Not only do Olewo Carrots put a stop to diarrhea and loose stool, but we also experienced some added benefits.
- Olewo Carrots contributed to healing my dogs’ gut.
- Olewo Carrots also helped my dogs when they have constipation or hard, crumbly poop.
- Because Olewo Carrots boosted my dog’s gut health, they also contributed to a healthier immune system.
I add a couple of spoonfuls to the bowl, hydrating with hot water and oil (coconut oil, MCT oil, olive oil, avocado oil). I then split this between all four dogs, mixing it into their raw blend. I don’t use it daily, just when I notice that one or more of the dogs are dropping loose stool or diarrhea.
2 – Slippery Elm and Pumpkin
Another favorite in our house is slippery elm and organic canned pumpkin (or sweet potato). This is a fiber powerhouse and helps to firm up stool. You can use these individually, but I’ve found that mixing a couple of capsules of slippery elm into two or three dollops of canned pumpkin (or sweet potato) works well and quickly.
And, my dogs won’t eat a slippery elm paste (empty capsules and create a paste using warm water) otherwise.
3 – Organic Fiber Supplement
I began adding fiber to my dogs’ diet after having Scout’s microbiome tested. The fiber is food for the gut bacteria, helping to improve gut health, and it resolves soft stool and slows/stops diarrhea.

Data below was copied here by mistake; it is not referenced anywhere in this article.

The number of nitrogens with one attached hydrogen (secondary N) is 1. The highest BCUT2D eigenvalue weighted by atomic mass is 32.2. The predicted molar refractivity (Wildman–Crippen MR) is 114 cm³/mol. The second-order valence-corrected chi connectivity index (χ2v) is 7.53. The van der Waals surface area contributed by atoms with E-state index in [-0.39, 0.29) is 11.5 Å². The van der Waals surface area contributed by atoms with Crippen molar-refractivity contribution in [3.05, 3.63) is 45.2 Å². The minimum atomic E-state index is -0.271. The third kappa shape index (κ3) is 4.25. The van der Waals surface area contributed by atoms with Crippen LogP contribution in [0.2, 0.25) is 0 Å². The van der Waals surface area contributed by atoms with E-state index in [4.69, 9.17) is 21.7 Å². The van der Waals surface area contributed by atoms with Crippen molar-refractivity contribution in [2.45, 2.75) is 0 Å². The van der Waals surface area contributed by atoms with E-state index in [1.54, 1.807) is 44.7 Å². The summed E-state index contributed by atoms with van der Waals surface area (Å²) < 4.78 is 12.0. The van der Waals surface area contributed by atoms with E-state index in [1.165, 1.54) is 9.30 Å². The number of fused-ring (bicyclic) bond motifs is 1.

I don’t use psyllium husk because there are reports of it causing blockages in humans. I don’t know how common this is, but one man’s story scared me enough that I won’t give psyllium husk to my dogs. Instead, they get an organic fiber supplement that contains enzymes and probiotics. My dogs do well on this supplement; I add a small amount (about a pinch or two) to their meals several days a week.
4 – Animal Fur (Cow Ears, Rabbit Feat, Rabbit Ears)
And, lastly, I have had success giving animal fur to my dogs. I give animal fur to my dogs when I think diarrhea may be on the way due to medication or because I fed too much green tripe. Animal fur is an excellent source of fiber and you can find cow ears with fur, rabbit feet, and rabbit ears at local, independent pet stores. I get these treats from Real Dog Box. In fact, I stocked up on rabbit heads recently to feed as a meal.
I’m sure that there are many more natural supplements to help with diarrhea. This post shares what’s worked consistently for my dogs. Feel free to share what has worked for your dogs in the comments. Thanks!